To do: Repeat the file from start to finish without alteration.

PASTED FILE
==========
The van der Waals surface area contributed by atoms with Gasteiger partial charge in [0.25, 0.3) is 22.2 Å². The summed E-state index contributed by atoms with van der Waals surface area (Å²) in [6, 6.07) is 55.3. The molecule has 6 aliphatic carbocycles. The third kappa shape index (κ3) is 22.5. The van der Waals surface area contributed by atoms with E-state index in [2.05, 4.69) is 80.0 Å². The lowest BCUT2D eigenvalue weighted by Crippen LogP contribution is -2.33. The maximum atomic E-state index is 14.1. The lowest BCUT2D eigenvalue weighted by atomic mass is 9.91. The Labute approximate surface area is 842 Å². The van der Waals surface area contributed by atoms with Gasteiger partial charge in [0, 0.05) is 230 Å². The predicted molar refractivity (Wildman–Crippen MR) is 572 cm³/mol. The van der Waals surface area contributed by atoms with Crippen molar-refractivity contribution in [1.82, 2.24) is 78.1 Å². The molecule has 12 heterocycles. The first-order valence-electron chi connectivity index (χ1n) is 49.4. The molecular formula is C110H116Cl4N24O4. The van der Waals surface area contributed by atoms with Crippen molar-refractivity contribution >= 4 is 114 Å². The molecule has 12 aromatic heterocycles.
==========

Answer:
The van der Waals surface area contributed by atoms with Gasteiger partial charge in [0.25, 0.3) is 22.2 Å². The summed E-state index contributed by atoms with van der Waals surface area (Å²) in [6, 6.07) is 55.3. The molecule has 6 aliphatic carbocycles. The third kappa shape index (κ3) is 22.5. The van der Waals surface area contributed by atoms with E-state index in [2.05, 4.69) is 80.0 Å². The lowest BCUT2D eigenvalue weighted by Crippen LogP contribution is -2.33. The maximum atomic E-state index is 14.1. The lowest BCUT2D eigenvalue weighted by atomic mass is 9.91. The Labute approximate surface area is 842 Å². The van der Waals surface area contributed by atoms with Gasteiger partial charge in [0, 0.05) is 230 Å². The predicted molar refractivity (Wildman–Crippen MR) is 572 cm³/mol. The van der Waals surface area contributed by atoms with Crippen molar-refractivity contribution in [1.82, 2.24) is 78.1 Å². The molecule has 12 heterocycles. The first-order valence-electron chi connectivity index (χ1n) is 49.4. The molecular formula is C110H116Cl4N24O4. The van der Waals surface area contributed by atoms with Crippen molar-refractivity contribution >= 4 is 114 Å². The molecule has 12 aromatic heterocycles.